Muirfield, 1959. A 23-year-old Gary Player has come from four shots behind at the start of the final day to lead the field at the British Open. Conditions are mild – surprisingly, for England in July, the rain has held off – and the young South African is on the verge of an extraordinary comeback.
Because he started so far behind the leaders, he finishes long before those chasing him. The final hole is a disaster: Player three-putts. Thinking that he’s blown his chance at a first major, he walks back to the clubhouse fighting back tears.
The night before, he had told one of his sponsors that if he shot a 66 on the final day, he would win. To come so close to fulfilling that ambitious boast – thwarted by two wayward putts on the final green – and fail is heart-breaking for the young golfer.
Then the wind picks up, and the scores of those still on the course fall to pieces. Player’s final round of 68 proves good enough to win by two strokes, and he becomes the youngest ever winner of the British Open.
Now, more than 50 years later, Player’s still got the same physique he had at the age of 23. He is a living testament to how well the human body can withstand the debilitating effects of time. He’s still got the same classic golfer’s look: tucked in golf shirt, hair combed back – grey now, but still styled in the same way – and shoes so polished they catch the sun.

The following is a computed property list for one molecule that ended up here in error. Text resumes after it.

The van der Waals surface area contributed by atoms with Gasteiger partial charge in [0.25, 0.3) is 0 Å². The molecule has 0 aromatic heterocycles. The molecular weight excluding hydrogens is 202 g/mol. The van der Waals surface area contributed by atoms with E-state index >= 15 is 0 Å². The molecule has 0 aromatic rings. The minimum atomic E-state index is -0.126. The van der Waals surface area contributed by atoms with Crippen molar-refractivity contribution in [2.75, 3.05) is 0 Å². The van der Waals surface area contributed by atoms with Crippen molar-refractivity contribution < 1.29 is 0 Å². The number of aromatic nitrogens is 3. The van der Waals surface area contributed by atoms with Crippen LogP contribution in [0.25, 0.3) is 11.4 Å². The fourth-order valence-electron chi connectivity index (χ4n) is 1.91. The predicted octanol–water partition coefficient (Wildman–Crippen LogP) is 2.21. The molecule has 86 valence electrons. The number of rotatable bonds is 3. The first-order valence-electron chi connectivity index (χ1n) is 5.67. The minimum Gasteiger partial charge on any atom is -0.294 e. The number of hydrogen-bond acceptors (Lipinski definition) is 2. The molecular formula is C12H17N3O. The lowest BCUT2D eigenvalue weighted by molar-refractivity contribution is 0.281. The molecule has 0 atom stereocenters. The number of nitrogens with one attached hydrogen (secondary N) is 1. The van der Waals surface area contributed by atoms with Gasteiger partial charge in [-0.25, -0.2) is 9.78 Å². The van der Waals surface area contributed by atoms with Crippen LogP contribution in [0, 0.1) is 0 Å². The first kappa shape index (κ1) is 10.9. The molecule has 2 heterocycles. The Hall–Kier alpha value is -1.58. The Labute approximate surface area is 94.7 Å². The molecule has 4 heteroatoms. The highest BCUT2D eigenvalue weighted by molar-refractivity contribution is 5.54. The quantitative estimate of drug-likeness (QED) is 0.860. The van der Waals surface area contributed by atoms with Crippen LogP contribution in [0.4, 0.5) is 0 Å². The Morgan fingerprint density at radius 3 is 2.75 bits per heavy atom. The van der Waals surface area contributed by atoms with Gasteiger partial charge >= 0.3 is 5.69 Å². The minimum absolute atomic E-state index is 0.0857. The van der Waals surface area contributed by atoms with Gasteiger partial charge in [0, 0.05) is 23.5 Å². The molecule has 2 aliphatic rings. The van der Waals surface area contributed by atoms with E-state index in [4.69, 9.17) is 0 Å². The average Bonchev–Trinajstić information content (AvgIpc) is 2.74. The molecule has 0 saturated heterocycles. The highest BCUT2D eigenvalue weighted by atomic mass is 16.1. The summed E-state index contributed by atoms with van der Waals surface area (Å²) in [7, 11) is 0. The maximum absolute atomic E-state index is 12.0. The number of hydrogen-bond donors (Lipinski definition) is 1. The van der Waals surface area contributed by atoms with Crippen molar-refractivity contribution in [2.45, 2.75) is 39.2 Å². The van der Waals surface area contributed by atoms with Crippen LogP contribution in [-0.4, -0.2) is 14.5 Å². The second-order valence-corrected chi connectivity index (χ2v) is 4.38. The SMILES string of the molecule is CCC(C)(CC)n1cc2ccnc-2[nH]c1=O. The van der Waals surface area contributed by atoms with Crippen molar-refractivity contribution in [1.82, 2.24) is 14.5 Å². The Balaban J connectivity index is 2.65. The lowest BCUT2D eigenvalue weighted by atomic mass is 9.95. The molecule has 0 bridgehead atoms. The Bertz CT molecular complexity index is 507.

Gary Player’s ethos – eat well, work hard, and stay lean – has kept him, at the age of 77, in better shape than most 20 year olds. He wakes up at five in the morning every day, and doesn’t stop working until he goes to sleep.
He outlasted the other members of golf’s big three, Jack Nicklaus and Arnold Palmer, by taking care of himself, and by being more driven than anyone else. He stands five feet six inches tall, but could hit the ball as far as anyone in his prime.
Maybe it was growing up poor, and maybe it was losing his mother at the age of eight, but Gary Player’s drive is absolutely unparalleled. He is a self-described workaholic – where most people have trouble doing 50 crunches, Player happily ploughs through over 1000 on a daily basis, while also doing manual labour on his farm if he’s at home and travelling for his many business interests. His mindset is simple.
“I don’t believe in entitlement. I’m entitled to nothing: you’ve got to work and earn it the old-fashioned way. I really believe in my heart that I was successful because I have that kind of nature. I always work harder than everybody else.”
He came to golf relatively late, when his father introduced him to the game at the age of 14. Initially sceptical, he was eventually drawn in by the sport’s toughness. That’s the kind of person Player is: the higher the degree of difficulty, the more demanding the task, the more attractive it becomes to him. Rugby, cricket, athletics – school sports that Player also excelled at – began to lose their allure. For someone with Player’s drive and willpower, the absurd difficulty of golf makes it a perfect fit.
“It’s a lonely sport,” he says. “Coming down the final nine holes of the British Open, you’re not laughing very much.” Embracing that loneliness has brought him success that is truly unparalleled. The litany of accomplishments that he has to his name is frightening. He’s won the career grand slam of golf on both the professional and senior circuits – the only person to have done so. He’s also raised more than $50 million for charity, and has a successful business designing golf courses.